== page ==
Morrison, a team mate of test cricketers-to-be Alastair Cook, Tim Bresnan and Ravi Bopara when they were all teenagers, raced into a four-shot lead on 12-under 132.
Six birdies and a second eagle three in a row at the 18th gave him an eight-under 64.
Sharing second place on 136 were world number two and defending champion Luke Donald (68) and his fellow Briton David Drysdale (70). Ireland's Peter Lawrie (71) was a further stroke adrift alongside Spain's Alvaro Quiros (70).
The leading quintet, who teed off early, were lucky with the draw but Britain's McIlroy was among the late starters who had to contend with swirling winds that made good scoring almost impossible in the afternoon.
Former cricketing all-rounder Morrison, 27, bowled over the huge crowds who gathered on another sun-kissed day at the European Tour's flagship event.
"This is my third year on the tour and that's definitely one of the best rounds I've ever had," the 2010 Madeira Islands Open champion told reporters at Wentworth on the outskirts of London.
"It was also probably one of the easiest, or at least it felt easy. I wish golf was like that every day but it's not."
Morrison focused on cricket as a youth when he played alongside Cook, Bresnan and Bopara.
"Cricket was my life but not now," he said. "I started playing golf when I was 16, went from an 18 handicap to scratch in 10 months and haven't really looked back.
"Playing golf is better than standing in the field all day at cricket, I can tell you that."
A former opening batsman and spin bowler, Morrison hung up his cricket gear after hitting a century for Surrey's under-17 team.
"I wasn't enjoying it," he said. "I still follow the people I played with because I love watching sport.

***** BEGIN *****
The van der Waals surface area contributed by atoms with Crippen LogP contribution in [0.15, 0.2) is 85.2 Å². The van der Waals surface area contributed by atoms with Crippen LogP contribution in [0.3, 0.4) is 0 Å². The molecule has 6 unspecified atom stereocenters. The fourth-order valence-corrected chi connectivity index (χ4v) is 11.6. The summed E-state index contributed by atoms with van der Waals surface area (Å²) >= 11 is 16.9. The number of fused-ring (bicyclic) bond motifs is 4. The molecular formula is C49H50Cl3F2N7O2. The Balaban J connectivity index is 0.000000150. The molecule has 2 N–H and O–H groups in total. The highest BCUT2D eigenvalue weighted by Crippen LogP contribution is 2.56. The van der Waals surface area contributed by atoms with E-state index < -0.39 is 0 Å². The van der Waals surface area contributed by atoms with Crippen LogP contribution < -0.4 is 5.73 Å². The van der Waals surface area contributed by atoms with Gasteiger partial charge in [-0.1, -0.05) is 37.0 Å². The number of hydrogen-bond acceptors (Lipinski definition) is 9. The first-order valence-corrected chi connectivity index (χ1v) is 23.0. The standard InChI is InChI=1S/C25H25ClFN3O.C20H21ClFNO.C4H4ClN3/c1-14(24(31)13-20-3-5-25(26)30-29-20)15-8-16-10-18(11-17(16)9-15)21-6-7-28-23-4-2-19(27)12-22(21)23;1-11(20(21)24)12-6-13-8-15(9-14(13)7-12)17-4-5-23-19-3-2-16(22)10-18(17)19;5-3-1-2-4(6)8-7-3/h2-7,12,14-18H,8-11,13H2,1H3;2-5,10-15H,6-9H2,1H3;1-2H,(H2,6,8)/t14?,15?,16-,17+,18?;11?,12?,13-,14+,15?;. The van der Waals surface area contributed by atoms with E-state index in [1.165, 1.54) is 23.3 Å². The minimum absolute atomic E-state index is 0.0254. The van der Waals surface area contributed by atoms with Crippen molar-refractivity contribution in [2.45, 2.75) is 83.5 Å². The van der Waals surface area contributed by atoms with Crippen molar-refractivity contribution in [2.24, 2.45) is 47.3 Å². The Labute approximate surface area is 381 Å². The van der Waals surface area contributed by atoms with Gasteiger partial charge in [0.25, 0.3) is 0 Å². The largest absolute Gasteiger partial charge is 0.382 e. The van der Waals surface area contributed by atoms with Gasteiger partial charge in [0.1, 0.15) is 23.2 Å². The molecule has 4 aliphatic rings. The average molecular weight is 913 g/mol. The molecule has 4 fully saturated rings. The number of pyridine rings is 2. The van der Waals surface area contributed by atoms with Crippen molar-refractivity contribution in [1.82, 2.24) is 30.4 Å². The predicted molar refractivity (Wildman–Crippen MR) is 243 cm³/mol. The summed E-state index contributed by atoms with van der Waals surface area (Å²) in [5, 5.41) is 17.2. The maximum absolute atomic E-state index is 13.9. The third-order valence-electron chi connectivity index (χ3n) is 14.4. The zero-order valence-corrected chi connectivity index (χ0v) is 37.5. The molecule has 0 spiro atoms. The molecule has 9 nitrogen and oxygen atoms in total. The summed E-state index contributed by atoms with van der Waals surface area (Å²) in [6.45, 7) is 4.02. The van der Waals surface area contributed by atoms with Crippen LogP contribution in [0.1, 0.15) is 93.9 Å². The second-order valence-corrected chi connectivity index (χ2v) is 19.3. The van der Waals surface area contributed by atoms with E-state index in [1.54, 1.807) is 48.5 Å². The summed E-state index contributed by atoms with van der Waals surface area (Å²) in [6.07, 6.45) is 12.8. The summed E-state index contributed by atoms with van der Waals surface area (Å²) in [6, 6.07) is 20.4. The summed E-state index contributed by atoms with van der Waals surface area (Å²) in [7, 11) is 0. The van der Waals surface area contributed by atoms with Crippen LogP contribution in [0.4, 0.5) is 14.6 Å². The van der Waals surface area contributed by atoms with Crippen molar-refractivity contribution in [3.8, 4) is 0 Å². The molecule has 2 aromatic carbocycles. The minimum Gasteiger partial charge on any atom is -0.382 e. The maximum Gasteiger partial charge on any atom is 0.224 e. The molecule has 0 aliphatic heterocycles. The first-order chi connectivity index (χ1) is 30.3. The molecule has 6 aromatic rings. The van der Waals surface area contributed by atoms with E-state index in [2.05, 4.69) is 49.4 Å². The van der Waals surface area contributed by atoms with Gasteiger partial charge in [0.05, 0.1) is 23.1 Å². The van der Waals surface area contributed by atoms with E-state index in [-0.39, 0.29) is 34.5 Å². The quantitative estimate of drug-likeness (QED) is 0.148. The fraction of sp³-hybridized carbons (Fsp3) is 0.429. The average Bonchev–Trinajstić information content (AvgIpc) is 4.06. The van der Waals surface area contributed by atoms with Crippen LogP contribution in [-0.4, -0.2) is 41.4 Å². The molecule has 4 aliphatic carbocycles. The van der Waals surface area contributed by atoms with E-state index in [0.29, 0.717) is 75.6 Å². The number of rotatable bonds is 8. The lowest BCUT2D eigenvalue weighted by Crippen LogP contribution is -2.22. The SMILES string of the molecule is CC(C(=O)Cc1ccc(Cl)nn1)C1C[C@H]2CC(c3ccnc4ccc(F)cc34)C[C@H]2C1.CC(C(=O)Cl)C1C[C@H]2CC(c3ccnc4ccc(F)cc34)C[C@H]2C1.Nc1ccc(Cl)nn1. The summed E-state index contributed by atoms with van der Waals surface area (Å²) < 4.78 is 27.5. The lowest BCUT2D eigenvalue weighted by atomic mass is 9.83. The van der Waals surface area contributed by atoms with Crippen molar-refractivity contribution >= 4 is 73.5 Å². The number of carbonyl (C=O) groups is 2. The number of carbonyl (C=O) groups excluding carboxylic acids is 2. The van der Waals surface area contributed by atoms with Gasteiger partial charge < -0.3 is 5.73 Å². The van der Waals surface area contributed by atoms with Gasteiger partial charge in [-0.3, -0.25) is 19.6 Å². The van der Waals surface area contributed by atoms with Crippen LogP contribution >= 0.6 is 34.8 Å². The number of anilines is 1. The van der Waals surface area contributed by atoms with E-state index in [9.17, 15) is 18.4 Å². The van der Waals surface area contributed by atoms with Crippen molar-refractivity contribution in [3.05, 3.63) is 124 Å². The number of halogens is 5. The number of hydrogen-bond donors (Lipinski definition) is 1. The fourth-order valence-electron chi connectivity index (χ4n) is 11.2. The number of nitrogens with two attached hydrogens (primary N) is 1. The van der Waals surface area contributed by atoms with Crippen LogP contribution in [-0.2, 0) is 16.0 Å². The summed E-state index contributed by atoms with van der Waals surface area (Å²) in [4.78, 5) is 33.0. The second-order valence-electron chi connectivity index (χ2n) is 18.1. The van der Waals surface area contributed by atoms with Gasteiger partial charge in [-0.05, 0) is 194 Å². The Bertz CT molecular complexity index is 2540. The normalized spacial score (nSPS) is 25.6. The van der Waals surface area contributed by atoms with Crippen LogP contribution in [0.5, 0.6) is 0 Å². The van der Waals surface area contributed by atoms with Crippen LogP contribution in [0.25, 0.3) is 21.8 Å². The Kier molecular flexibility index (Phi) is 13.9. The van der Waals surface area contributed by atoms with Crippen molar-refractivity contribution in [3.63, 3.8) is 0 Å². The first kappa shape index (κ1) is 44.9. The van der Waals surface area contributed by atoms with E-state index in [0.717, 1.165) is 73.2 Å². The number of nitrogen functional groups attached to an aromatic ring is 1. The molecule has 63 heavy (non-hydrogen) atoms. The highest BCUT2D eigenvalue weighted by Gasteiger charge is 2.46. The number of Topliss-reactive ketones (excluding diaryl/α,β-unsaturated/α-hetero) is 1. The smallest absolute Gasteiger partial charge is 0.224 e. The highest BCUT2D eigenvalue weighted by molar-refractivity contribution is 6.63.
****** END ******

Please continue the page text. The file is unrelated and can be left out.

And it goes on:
"I also used to play county hockey too. I was playing all three sports at one time."
Morrison, who hails from nearby Chertsey, said he had lost touch with Cook, Bresnan and Bopara.
"I haven't spoken to any of them for years," he said. "I'm not sure but I probably wouldn't have made it at cricket.
"You could always see that those three were far better than anyone else at 16, 17."
Morrison, who finished 61st and 57th in the order of merit in his first two seasons on the European Tour, said his golf had come on in leaps and bounds in the last two months.
"My coach and I have been working really hard and my game has turned full circle," he said. "I used to be short off the tee and a bit crooked but I had a great short game.
"Now I'm 15, 20 yards longer than I have ever been and it's helping around this course because it's pretty long at 7,302 yards."
Nothing seemed to help McIlroy as he added an out-of-sorts 79 to his opening 74.
"I think I might have taken my eye off the ball a little bit," he said, referring to his second successive missed cut following his poor show at the Players Championship in Florida two weeks ago.
"Maybe I'm not practising as hard as I might have. I didn't hit many fairways on the back nine today and from there it's very hard to get close to the hole.
"Pretty much everything went wrong the last couple of days," added McIlroy after avoiding an 80 with a last-hole birdie.
The young Northern Irishman seemed at odds with himself all day and a rush of dropped strokes around the turn effectively ended his involvement in the tournament that carries a prize fund of 4.5 million euros.
Ryder Cup team mates Graeme McDowell, Padraig Harrington, Peter Hanson and Ross Fisher, last week's World Match Play champion Nicolas Colsaerts and British Open winner Darren Clarke also missed the cut.
World number three Lee Westwood made it through to the weekend by the skin of his teeth after a 75 for 145, one over.